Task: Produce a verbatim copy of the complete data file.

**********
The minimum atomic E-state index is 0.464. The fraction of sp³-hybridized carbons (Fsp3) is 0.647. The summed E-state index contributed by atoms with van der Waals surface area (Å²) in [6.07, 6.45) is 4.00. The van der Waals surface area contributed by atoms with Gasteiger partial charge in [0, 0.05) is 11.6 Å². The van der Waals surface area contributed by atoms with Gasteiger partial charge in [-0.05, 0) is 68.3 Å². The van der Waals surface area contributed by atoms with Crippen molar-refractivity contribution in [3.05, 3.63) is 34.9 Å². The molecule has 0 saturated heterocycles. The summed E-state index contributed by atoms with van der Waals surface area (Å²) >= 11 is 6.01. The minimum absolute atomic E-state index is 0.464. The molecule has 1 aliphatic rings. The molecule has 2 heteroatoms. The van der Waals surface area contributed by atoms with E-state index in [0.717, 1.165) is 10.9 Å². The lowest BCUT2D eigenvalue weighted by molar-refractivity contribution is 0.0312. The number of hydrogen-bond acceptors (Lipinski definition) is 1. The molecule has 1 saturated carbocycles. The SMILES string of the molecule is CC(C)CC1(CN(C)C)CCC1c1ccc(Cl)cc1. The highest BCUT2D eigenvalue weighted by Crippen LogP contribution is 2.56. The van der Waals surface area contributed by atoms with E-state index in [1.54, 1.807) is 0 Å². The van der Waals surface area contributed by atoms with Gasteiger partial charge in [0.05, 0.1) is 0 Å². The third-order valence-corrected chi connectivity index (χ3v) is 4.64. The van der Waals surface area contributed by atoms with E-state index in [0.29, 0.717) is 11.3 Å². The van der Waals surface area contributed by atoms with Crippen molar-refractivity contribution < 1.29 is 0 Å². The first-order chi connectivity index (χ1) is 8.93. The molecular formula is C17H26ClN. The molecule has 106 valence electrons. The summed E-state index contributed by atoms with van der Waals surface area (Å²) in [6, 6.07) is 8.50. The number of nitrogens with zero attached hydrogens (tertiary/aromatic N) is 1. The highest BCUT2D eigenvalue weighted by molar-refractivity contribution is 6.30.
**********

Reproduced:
The minimum atomic E-state index is 0.464. The fraction of sp³-hybridized carbons (Fsp3) is 0.647. The summed E-state index contributed by atoms with van der Waals surface area (Å²) in [6.07, 6.45) is 4.00. The van der Waals surface area contributed by atoms with Gasteiger partial charge in [0, 0.05) is 11.6 Å². The van der Waals surface area contributed by atoms with Gasteiger partial charge in [-0.05, 0) is 68.3 Å². The van der Waals surface area contributed by atoms with Crippen molar-refractivity contribution in [3.05, 3.63) is 34.9 Å². The molecule has 0 saturated heterocycles. The summed E-state index contributed by atoms with van der Waals surface area (Å²) >= 11 is 6.01. The minimum absolute atomic E-state index is 0.464. The molecule has 1 aliphatic rings. The molecule has 2 heteroatoms. The van der Waals surface area contributed by atoms with E-state index in [0.717, 1.165) is 10.9 Å². The lowest BCUT2D eigenvalue weighted by molar-refractivity contribution is 0.0312. The number of hydrogen-bond acceptors (Lipinski definition) is 1. The molecule has 1 saturated carbocycles. The SMILES string of the molecule is CC(C)CC1(CN(C)C)CCC1c1ccc(Cl)cc1. The highest BCUT2D eigenvalue weighted by Crippen LogP contribution is 2.56. The van der Waals surface area contributed by atoms with E-state index in [1.54, 1.807) is 0 Å². The van der Waals surface area contributed by atoms with Gasteiger partial charge in [0.05, 0.1) is 0 Å². The third-order valence-corrected chi connectivity index (χ3v) is 4.64. The van der Waals surface area contributed by atoms with E-state index in [0.29, 0.717) is 11.3 Å². The van der Waals surface area contributed by atoms with Crippen molar-refractivity contribution < 1.29 is 0 Å². The first-order chi connectivity index (χ1) is 8.93. The molecular formula is C17H26ClN. The molecule has 106 valence electrons. The summed E-state index contributed by atoms with van der Waals surface area (Å²) in [6, 6.07) is 8.50. The number of nitrogens with zero attached hydrogens (tertiary/aromatic N) is 1. The highest BCUT2D eigenvalue weighted by molar-refractivity contribution is 6.30.